Unga ban raises serious concerns on food safety
By Emmanuel Atamba
The ever-fluctuating prices of maize flour have always pointed to a serious problem in the maize value chain. For instance, the last one month has seen maize flour prices rise from an average Sh112 for a 2kg packet to the current Sh136.
The price hike comes as a surprise to many considering we had a “glut” last season that saw farmers sell maize at a throw away price of Sh800 for a 90kg bag to brokers. The National Cereals and Produce Board (NCPB) bought the commodity at Sh2,300, which was raised to Sh2,500 in January.
Whereas consumers are now having to pay substantially high prices to access the commodity, its primary producers have nothing to show for it. Every two kilograms of maize leaves the farm at about Sh56 based on NCPB’s highest buying price. The hundreds of thousands of bags that were sold at Sh800 would translate to Sh18 per 2kg of unga.
So, what happens in between? In local mills, the cost of milling maize is about Sh10 per 2kg; it costs only Sh10 extra to make it finer. What is packed and retailed in shops is Grade One flour milled by big millers enjoying economies of scale, which ideally should translate to even lower costs. I’m not convinced the cost of transporting the maize to millers and distributing the final product to retail shops can account for the difference.
Millers have many ways of accessing maize, including from NCPB stores across the country, direct purchases from farmers as well as imports—with the help of government. Recently, the millers got a shot in the arm when President Uhuru Kenyatta appealed to his Tanzanian counterpart to help them access the product at favourable prices.
But why do we import? To understand this conundrum, we first need to analyse the production numbers. In 2018, Kenya produced a total of 46 million bags of maize—the highest amount ever produced despite the armyworms threat.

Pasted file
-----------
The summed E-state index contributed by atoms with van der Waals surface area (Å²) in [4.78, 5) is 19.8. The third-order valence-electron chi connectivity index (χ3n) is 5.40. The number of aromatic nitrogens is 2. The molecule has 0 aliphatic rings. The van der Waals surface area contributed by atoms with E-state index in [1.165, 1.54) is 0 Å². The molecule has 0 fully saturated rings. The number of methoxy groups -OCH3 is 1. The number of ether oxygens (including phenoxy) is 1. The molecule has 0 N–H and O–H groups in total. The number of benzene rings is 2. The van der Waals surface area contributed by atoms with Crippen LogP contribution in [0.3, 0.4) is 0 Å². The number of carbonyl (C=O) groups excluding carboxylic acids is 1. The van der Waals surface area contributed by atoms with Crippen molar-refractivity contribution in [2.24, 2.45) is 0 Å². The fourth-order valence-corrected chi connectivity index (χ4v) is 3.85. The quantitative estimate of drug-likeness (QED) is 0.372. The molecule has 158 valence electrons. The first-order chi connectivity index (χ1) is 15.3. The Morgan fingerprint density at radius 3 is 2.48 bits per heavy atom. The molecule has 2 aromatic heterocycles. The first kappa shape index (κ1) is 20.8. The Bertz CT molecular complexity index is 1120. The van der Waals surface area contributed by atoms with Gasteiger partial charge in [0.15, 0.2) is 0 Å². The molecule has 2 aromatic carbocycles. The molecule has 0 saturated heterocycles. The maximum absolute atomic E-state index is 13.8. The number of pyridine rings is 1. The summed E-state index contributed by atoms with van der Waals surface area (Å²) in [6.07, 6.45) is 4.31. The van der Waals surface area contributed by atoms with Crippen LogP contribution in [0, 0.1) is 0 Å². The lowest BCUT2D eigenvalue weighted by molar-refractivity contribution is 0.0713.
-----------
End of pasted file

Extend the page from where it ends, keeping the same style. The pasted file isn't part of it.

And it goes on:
Agriculture ministry estimates annual maize consumption at around 55 million bags. This leaves a deficit of about 10 million bags, meaning we would only need to import 18 per cent of the total maize consumed. This deficit cannot be used as an excuse to hike maize prices.
We have enough storage facilities owing to the NCPB declared capacity of 1.8 tonnes which translates to about 20 million 90kg bags.
The government should, therefore, focus on strengthening NCPB’s role in ensuring price stability and food security. Further, the Strategic Grain Reserves should solely exist to safeguard the needs of over 15 million Kenyans who are not able to meet their minimum dietary requirements. We cannot continue to have the misplaced idea by NCPB of selling grains to animal feed manufacturers when some citizens have none to eat.
At the same time, the government needs to rethink its policy of subsidising maize price for millers, because by so doing, it creates two opposing systems when it comes to maize trade and regulation. It makes absolutely no sense for the government to pay billions to millers in form of subsidies if in return, they cannot regulate the industry.
Lastly, there’s need to re-assess our form of agriculture—the gains and pains of the industrial model of farming the country has heavily promoted and invested in for the last two decades.
—The writer is the Route to Food Initiative ambassador